India opts out of trade talks with a US-led group of Asian nations
India opted out of trade talks with a US-led group of Asian nations, again avoiding easing access to its markets via a multi-country deal, while moving ahead with the others in areas including supply chains and clean energy.
The South Asian nation was the only participant in the 14-nation Indo-Pacific Economy Framework that didn’t sign on to the group’s negotiation track on trade, according to statements released after two days of meetings in Los Angeles.
Known as IPEF, the initiative is an effort by President Joe Biden’s administration to deepen ties with Asian nations through a range of issues including trade, climate change, supply chains and taxation. It’s also among US levers to counter China’s rising influence, although US officials have stressed that they aren’t asking partners to choose between Washington and Beijing.
India made a similar move in 2019, when it decided to exit talks on the China-backed the Regional Comprehensive Economic Partnership, the world’s largest regional free-trade agreement that includes nearly a third of global population and gross domestic product.
Prime Minister Narendra Modi said at the time that he pulled out over concerns about how RCEP would affect the livelihoods of Indians, particularly the most vulnerable.
US officials in a briefing Friday said New Delhi’s decision not to join demonstrated the flexibility built in to the IPEF framework, with US Trade Representative Katherine Tai adding that bilateral trade talks will continue between the US and India.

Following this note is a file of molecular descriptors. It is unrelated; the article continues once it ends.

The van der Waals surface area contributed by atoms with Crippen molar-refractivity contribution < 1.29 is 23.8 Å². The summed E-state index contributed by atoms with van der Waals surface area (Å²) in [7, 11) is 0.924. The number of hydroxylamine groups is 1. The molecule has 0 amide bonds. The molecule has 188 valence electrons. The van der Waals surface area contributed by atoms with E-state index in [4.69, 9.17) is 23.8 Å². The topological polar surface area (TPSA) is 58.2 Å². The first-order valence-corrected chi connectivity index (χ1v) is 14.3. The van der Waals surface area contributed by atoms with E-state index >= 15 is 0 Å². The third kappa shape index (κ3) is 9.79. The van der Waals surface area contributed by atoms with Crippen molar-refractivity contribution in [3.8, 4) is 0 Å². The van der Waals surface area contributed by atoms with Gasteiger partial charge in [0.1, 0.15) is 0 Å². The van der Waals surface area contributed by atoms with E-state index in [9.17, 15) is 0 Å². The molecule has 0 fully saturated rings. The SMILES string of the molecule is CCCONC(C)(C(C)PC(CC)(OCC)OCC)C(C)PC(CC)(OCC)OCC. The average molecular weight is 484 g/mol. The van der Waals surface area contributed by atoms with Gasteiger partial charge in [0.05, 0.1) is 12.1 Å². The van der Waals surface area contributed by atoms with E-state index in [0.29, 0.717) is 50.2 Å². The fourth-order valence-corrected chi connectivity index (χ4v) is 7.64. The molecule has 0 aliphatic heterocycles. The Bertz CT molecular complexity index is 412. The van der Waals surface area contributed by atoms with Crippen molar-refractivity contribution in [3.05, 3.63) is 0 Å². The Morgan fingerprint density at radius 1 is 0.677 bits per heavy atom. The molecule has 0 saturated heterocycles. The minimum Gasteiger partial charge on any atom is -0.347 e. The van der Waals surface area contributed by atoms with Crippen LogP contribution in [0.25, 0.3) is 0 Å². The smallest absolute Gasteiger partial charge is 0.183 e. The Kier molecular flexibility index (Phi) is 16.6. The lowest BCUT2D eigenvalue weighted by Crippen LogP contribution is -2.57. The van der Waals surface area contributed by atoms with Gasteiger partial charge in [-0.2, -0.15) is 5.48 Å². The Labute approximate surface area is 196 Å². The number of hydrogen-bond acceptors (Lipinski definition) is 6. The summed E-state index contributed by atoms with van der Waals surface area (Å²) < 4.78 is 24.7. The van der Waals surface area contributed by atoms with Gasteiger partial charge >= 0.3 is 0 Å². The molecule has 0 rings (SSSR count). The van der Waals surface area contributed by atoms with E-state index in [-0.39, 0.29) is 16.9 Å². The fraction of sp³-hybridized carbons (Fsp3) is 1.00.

India’s commerce minister, Piyush Goyal, said in a briefing that the benefits to India are still unclear from trade commitments related to issues around the environment, labor and digital trade, and that it wants to avoid any conditions that will harm developing countries. He added that India will stay engaged and “wait for the final contours to be decided before we formally associate with the trade track.”
After launching in May, representatives from IPEF nations met for the first time this week to define their main negotiation tracks. Secretary of Commerce Gina Raimondo, speaking at the same briefing, said that there’s no consensus yet on when IPEF would complete negotiations on its four tracks, or “pillars.”
In addition to trade, those were labeled Friday as supply chains; clean economy, which focuses on the transition to renewable energy and fighting climate change; and fair economy, which includes taxation and corruption issues. All 14 countries signed on to those three.
The countries are working on a “really aggressive timeline,” Raimondo said. In May, a US official said that the Biden administration was aiming to have substantive commitments in about 12 to 18 months. Raimondo added Friday it would be positive to have IPEF pillars agreed to by November 2023, when the US hosts the Asia-Pacific Economic Partnership forum, which promotes free trade.
“There’s such eagerness to get the United States back in the region in a big way,” Deputy US Trade Representative Sarah Bianchi told reporters. “There’s just a view that if we can do an executive agreement that we all sign on to, that it really will be durable and lasting and won’t have to go through some of the more political aspects of our system.”